Geoff Roe (F***ing Geoff to most of us) passed away recently (2014) . He died of heart failure at the age of 67. He leaves a widow (Linda) and stepson (Andrew).
Geoff entered the boomerang world in the late 1980's and got his name when he introduced himself to me at Shrewsbury. He had phoned me before to enquire what the BBS did and I had told him the next meeting was Shrewsbury. Standing on the windswept Sundorne grass, I was approached by a man who said 'who are you?', I introduced myself and out of politeness and curiosity said 'and who are you?'. He replied 'F***ing Geoff'. The name was born and Geoff took no offence at it at all. Over the years I knew Geoff, he was the freest thinker I have ever come across. Perhaps his lack of formal education didn't restrict his thinking. In his pink three wheeled Reliant Robin, with a plastic pig welded to the bonnet, a curly tailed arial and piggy eared wing mirrors there was no passenger seat; why? the ashtray was full and this seemed an easy answer. He cut up LP's with the reasoning that dimples in golf balls made them go further, the same logic should apply to boomerangs and the grooves should break the laminar airflow. When given a large sheet of Foamex, many would have made many good boomerangs, no, Geoff made one big one (5' across) the first big boomerang I ever saw and the inspiration for the recent Guinness Book of Records attempt. He suspended his drawers from the ceiling to avoid having to bend over when opening them, he took all the doors off his kitchen cupboards to save time, he and his wife had their own TV's to avoid arguments about what to watch. Pragmatic, practical, imaginative, unfettered, intelligent and free thinking. Geoff was friendly with Herb Smith and John Wray, he loved distance boomerangs. He also loved Foamex and this was because as a welder for a sign writing firm he got it free! I saw him once with 50 boomerangs he had made, he threw them one by one until they had all been thrown; he picked up the one which had landed closest and walked away with this, reasoning that other people could enjoy the ones he had left behind but that he had the best one. When his legs were amputated, he reasoned life would be simpler with no shoes or socks, when his prosthetic limbs were ordered he asked to be 5'10" rather that over 6' to lower his centre of gravity and make it harder to fall over and easier to get up. He was an expert on guns and ballistics amongst many other things.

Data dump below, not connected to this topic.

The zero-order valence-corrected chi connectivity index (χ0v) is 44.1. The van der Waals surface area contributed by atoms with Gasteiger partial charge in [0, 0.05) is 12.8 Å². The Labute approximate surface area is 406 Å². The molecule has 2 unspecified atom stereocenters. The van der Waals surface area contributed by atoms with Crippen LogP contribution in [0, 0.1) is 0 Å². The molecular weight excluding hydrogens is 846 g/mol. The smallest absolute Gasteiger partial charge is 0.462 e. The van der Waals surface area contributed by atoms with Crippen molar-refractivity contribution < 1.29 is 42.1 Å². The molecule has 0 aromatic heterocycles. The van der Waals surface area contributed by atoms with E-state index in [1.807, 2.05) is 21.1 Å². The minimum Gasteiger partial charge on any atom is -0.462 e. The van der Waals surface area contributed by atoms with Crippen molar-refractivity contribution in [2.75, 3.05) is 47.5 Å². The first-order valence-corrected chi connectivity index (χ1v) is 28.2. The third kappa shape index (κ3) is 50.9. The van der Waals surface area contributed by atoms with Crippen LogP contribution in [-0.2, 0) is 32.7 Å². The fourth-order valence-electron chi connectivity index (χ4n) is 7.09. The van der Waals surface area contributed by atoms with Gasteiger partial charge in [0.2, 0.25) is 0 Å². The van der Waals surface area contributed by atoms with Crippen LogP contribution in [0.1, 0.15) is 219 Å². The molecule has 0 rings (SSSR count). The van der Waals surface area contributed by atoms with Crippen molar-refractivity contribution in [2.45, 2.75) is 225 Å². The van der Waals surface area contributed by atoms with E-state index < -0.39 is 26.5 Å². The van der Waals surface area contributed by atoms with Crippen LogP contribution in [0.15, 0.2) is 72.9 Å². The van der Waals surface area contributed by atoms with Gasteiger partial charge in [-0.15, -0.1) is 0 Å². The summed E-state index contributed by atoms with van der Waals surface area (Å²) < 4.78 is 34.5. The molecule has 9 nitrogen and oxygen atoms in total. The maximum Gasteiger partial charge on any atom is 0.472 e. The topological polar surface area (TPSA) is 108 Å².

Geoff had a life which included a huge number of obstacles, most of which would have derailed most other people. Not Geoff. His philosophy was very much, if there's a pile of dog poo in your way, walk around it and don't look back. Despite the many hardships he had to overcome, he never complained and looked at what he had, not at what he didn't have. He was kind, generous and often misjudged.
I count myself lucky to have been one of Geoff's friends and will miss him every day.